Adrian Grenier is most well-known as the star of the mid-2000s HBO bro-fest Entourage. But the luxuriously tressed actor wants you to know that he is nothing like the hard-partying young superstar he played on that show. “While my character, Vincent Chase, indulged in the extravagant Hollywood lifestyle, offscreen, I’d always preferred more intimate dinner parties surrounded by close friends,” Grenier writes in an astonishing essay published on Refinery29. “Not too long ago, I invited a few people over for a casual evening. Our conversations are usually intellectual, creative, and invariably, devolve into humorous stories.”
How could you fail to take Grenier seriously when he appreciates intimate dinner parties, intellectual conversations, and “humorous stories”? And Grenier isn’t just using his voice to talk about his enviable dinner parties—he is using it to talk to, and for, whales. He explains,
Two years ago, my diving and producing partner, Lucy, resurfaced in my life, calling to tell me about this whale, this lonely whale. She told me the story of a solitary creature that has called out to no response for more than 30 years, and asked me to join her in answering it. So I did.
“MRRRRRRRRRRHHHHHHHH,” Grenier answered. No, actually he answered by starting a nonprofit called the Lonely Whale Foundation, which, according to its website, “is dedicated to bringing people closer to the world’s oceans through education and awareness, inspiring empathy and action for ocean health and the wellbeing of marine wildlife.”
On an individual level, Grenier is inspiring action by trying to get everyone to stop using plastic straws, which can break down in the ocean and threaten marine animals’ health. This is ostensibly the main message of Grenier’s wide-ranging essay, which also covers the first time Grenier went scuba diving, what Grenier sees when he looks in the mirror each morning (“environmentalist”), and the mysterious lack of trash in Instagram photos. But apparently—inexplicably—not everyone has enjoyed hearing Grenier talk about how “your plastic straw could end up lodged in a turtle’s nose.” “That’s when I started to feel the disconnect,” writes Grenier. “I felt the solitude the Lonely Whale must feel when it calls out year after year in the hopes that someone will answer its call for companionship.”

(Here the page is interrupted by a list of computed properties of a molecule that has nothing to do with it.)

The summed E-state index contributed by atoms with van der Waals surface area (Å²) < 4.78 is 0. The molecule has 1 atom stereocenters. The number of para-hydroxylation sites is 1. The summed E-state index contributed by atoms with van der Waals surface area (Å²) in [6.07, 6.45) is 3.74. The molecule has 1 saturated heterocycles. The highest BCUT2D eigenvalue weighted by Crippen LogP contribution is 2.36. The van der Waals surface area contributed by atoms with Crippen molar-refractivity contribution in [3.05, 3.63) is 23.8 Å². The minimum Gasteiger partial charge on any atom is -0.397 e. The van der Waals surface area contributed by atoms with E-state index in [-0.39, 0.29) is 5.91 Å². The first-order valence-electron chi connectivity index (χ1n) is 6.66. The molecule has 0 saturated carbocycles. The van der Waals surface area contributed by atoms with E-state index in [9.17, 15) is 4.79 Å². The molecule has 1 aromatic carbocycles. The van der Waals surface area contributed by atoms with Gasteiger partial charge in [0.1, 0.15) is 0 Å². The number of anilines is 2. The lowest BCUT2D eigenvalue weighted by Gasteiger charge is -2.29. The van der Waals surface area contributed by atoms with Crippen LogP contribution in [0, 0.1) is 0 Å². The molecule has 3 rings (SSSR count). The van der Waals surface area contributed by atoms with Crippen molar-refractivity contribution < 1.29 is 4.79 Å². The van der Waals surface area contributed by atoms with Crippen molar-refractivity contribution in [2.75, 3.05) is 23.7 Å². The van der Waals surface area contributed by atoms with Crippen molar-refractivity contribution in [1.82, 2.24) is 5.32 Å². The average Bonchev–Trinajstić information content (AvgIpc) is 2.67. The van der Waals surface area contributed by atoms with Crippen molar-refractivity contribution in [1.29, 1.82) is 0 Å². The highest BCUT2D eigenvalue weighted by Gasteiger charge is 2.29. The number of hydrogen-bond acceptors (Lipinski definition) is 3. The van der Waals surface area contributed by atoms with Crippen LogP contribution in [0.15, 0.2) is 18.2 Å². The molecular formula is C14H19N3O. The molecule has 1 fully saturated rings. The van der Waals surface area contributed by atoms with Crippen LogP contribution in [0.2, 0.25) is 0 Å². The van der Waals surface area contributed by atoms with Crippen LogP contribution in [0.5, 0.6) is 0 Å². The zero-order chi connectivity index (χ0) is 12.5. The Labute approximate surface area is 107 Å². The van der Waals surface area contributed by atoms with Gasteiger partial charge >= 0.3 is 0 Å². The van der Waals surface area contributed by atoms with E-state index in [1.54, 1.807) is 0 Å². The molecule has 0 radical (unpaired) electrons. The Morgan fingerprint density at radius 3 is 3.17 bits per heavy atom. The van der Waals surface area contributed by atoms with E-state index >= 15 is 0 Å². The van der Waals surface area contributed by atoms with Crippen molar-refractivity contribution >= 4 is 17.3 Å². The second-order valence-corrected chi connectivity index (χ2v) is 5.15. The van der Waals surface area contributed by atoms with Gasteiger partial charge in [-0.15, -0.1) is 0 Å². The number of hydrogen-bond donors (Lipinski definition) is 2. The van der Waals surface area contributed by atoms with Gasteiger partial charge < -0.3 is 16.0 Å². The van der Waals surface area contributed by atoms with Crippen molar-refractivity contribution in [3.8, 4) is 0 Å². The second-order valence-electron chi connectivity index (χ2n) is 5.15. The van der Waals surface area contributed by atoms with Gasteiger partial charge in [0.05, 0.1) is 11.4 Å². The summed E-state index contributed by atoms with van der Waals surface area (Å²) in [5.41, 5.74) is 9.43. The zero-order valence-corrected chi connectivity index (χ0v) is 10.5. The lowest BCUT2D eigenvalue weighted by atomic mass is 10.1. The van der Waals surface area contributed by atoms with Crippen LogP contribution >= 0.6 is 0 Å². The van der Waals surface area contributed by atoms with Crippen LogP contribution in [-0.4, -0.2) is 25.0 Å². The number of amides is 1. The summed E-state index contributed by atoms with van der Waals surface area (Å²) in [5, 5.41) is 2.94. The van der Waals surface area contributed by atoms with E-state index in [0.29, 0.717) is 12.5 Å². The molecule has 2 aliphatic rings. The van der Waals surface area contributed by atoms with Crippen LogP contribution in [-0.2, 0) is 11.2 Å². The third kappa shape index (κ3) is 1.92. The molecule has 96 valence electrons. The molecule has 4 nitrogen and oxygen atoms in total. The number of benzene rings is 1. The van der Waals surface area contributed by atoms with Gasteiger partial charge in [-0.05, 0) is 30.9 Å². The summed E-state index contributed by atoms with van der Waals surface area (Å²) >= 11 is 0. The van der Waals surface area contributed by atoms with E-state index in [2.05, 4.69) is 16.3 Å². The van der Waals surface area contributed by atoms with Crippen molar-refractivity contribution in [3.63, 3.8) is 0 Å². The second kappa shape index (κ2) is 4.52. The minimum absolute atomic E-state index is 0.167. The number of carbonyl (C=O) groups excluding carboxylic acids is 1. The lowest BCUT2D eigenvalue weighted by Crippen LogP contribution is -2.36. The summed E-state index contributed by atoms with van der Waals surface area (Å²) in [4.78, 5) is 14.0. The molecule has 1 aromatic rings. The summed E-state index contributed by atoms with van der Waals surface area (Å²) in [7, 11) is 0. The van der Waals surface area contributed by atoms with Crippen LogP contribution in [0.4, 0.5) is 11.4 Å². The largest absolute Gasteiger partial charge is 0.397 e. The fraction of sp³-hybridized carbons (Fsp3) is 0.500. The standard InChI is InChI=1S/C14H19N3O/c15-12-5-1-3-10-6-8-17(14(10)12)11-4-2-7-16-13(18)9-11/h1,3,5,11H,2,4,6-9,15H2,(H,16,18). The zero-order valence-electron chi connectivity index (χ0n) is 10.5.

The so-called lonely whale, which has been tracked in the North Pacific since 1992, calls out at a frequency that other whales can’t recognize and don’t respond to. Grenier, meanwhile, calls out to Refinery29’s readers by appealing to their feminine side. “The ocean is often cast as female in stories, with tales of sirens and goddesses controlling the tides,” he writes. “In my personal experience, that narrative has rung true. … Use your strong female voice to call out like the sirens you are and refuse straws.” Don’t let him down, ladies—the lonely whale of Hollywood is waiting for your response.